Kathryn Bigelow writes an op ed in today’s Los Angeles Times, calling herself a “pacifist” and, once again noting that “depiction is not endorsement.”

She writes, “I do wonder if some of the sentiments alternately expressed about the
film might be more appropriately directed at those who instituted and
ordered these U.S. policies, as opposed to a motion picture that brings
the story to the screen.”

Some Capitol Hill lawmakers claim that the movie depicts torture as yielding valuable information that led to Osama bin Laden, but Bigelow says that “Zero Dark Thirty” puts the use of enhanced interrogation techniques into context. The movie also shows torture as leading to misinformation and dead ends.

“Experts disagree sharply on the facts and particulars of the
intelligence hunt, and doubtlessly that debate will continue. As for
what I personally believe, which has been the subject of inquiries,
accusations and speculation, I think Osama bin Laden
was found due to ingenious detective work. Torture was, however, as we
all know, employed in the early years of the hunt. That doesn’t mean it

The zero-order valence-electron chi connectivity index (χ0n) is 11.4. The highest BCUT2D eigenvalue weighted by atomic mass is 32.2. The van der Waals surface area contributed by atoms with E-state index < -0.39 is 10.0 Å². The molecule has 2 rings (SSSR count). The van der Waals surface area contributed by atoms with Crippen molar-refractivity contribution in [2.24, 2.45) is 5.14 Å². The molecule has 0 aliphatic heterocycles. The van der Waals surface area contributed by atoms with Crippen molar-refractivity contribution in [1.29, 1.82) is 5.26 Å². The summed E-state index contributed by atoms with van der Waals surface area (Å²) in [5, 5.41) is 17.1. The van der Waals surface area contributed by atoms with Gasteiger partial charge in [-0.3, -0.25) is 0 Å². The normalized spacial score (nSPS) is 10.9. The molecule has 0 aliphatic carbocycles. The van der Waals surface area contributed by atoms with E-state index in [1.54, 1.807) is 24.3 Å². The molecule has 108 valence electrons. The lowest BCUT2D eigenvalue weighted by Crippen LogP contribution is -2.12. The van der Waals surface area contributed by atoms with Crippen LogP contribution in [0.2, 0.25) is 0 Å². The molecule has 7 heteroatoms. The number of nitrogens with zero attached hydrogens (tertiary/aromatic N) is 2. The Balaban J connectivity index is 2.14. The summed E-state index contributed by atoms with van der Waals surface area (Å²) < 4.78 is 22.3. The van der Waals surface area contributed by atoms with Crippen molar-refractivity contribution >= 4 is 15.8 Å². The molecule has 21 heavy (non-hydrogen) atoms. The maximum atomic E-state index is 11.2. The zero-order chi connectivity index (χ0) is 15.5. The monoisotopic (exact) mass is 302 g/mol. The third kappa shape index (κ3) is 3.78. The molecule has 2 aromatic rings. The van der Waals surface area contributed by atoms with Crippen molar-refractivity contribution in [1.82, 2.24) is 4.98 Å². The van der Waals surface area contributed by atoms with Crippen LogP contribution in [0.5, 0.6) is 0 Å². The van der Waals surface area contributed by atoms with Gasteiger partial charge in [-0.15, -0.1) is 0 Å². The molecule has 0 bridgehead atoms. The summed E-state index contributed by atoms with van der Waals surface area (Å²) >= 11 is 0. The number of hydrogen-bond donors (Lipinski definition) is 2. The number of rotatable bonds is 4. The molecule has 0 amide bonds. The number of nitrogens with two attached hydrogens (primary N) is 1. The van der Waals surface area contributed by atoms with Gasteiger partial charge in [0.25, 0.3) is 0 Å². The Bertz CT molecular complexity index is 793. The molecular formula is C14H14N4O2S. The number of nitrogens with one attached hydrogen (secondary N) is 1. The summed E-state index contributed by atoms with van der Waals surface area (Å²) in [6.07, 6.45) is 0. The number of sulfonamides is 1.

was the key to finding Bin Laden. It means it is a part of the story we
couldn’t ignore. War, obviously, isn’t pretty, and we were not
interested in portraying this military action as free of moral

Variety’s Jon Weisman reacts: “If Bigelow and Boal finessed some facts, or if they were duped, if
you will, into making torture a larger factor than it was (because let’s
be clear – they believe in their movie), then that’s to their discredit
if it was done irresponsibly rather than for a greater good,
cinematically or culturally. In that respect, it’s no different than
“Moneyball” getting some of its facts about the Oakland A’s wrong for no
good reason – and, despite the apparent preposterousness of the
comparison, about as likely to have an impact on our society going

“My conclusion, however, is that the strengths of “Zero” far outweigh
its weaknesses, and that the level of controversy surrounding the film
has been unfair.”